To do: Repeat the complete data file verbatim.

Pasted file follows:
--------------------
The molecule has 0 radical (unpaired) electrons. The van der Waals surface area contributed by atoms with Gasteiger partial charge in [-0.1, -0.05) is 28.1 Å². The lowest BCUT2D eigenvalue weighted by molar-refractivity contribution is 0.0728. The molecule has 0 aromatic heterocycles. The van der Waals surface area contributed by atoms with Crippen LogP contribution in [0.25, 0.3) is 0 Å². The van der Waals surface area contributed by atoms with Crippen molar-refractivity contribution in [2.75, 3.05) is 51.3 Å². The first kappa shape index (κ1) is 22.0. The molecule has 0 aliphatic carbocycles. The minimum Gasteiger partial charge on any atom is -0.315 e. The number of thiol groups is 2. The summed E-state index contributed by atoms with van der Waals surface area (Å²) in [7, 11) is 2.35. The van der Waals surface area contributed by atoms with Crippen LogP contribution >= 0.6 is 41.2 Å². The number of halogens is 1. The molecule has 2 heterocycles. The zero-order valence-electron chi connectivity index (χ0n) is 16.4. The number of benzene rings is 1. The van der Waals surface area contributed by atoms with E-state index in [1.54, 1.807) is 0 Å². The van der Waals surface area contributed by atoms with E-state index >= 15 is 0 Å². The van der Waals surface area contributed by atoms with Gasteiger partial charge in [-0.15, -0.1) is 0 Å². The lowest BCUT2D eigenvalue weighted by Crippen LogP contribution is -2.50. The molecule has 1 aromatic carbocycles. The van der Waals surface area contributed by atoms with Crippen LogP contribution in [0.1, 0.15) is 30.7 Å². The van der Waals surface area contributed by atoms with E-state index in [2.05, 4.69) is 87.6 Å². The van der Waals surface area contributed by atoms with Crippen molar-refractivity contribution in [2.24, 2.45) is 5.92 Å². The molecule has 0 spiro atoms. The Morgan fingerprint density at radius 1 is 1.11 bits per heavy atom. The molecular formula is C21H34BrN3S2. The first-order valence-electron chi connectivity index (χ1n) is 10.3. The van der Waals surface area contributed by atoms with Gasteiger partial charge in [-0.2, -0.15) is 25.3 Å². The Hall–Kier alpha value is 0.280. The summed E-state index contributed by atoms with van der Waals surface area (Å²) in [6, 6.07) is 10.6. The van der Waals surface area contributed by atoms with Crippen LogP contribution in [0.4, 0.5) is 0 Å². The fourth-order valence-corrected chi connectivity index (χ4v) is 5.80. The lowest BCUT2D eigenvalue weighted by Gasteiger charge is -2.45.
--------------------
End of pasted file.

The molecule has 0 radical (unpaired) electrons. The van der Waals surface area contributed by atoms with Gasteiger partial charge in [-0.1, -0.05) is 28.1 Å². The lowest BCUT2D eigenvalue weighted by molar-refractivity contribution is 0.0728. The molecule has 0 aromatic heterocycles. The van der Waals surface area contributed by atoms with Crippen LogP contribution in [0.25, 0.3) is 0 Å². The van der Waals surface area contributed by atoms with Crippen molar-refractivity contribution in [2.75, 3.05) is 51.3 Å². The first kappa shape index (κ1) is 22.0. The molecule has 0 aliphatic carbocycles. The minimum Gasteiger partial charge on any atom is -0.315 e. The number of thiol groups is 2. The summed E-state index contributed by atoms with van der Waals surface area (Å²) in [7, 11) is 2.35. The van der Waals surface area contributed by atoms with Crippen LogP contribution >= 0.6 is 41.2 Å². The number of halogens is 1. The molecule has 2 heterocycles. The zero-order valence-electron chi connectivity index (χ0n) is 16.4. The number of benzene rings is 1. The van der Waals surface area contributed by atoms with E-state index in [1.54, 1.807) is 0 Å². The van der Waals surface area contributed by atoms with E-state index >= 15 is 0 Å². The van der Waals surface area contributed by atoms with Gasteiger partial charge in [-0.15, -0.1) is 0 Å². The lowest BCUT2D eigenvalue weighted by Crippen LogP contribution is -2.50. The molecule has 1 aromatic carbocycles. The van der Waals surface area contributed by atoms with Crippen LogP contribution in [0.1, 0.15) is 30.7 Å². The van der Waals surface area contributed by atoms with E-state index in [2.05, 4.69) is 87.6 Å². The van der Waals surface area contributed by atoms with Crippen molar-refractivity contribution in [2.24, 2.45) is 5.92 Å². The molecule has 0 spiro atoms. The Morgan fingerprint density at radius 1 is 1.11 bits per heavy atom. The molecular formula is C21H34BrN3S2. The first-order valence-electron chi connectivity index (χ1n) is 10.3. The van der Waals surface area contributed by atoms with Gasteiger partial charge in [-0.2, -0.15) is 25.3 Å². The Hall–Kier alpha value is 0.280. The summed E-state index contributed by atoms with van der Waals surface area (Å²) in [6, 6.07) is 10.6. The van der Waals surface area contributed by atoms with Crippen LogP contribution in [0.4, 0.5) is 0 Å². The fourth-order valence-corrected chi connectivity index (χ4v) is 5.80. The lowest BCUT2D eigenvalue weighted by Gasteiger charge is -2.45.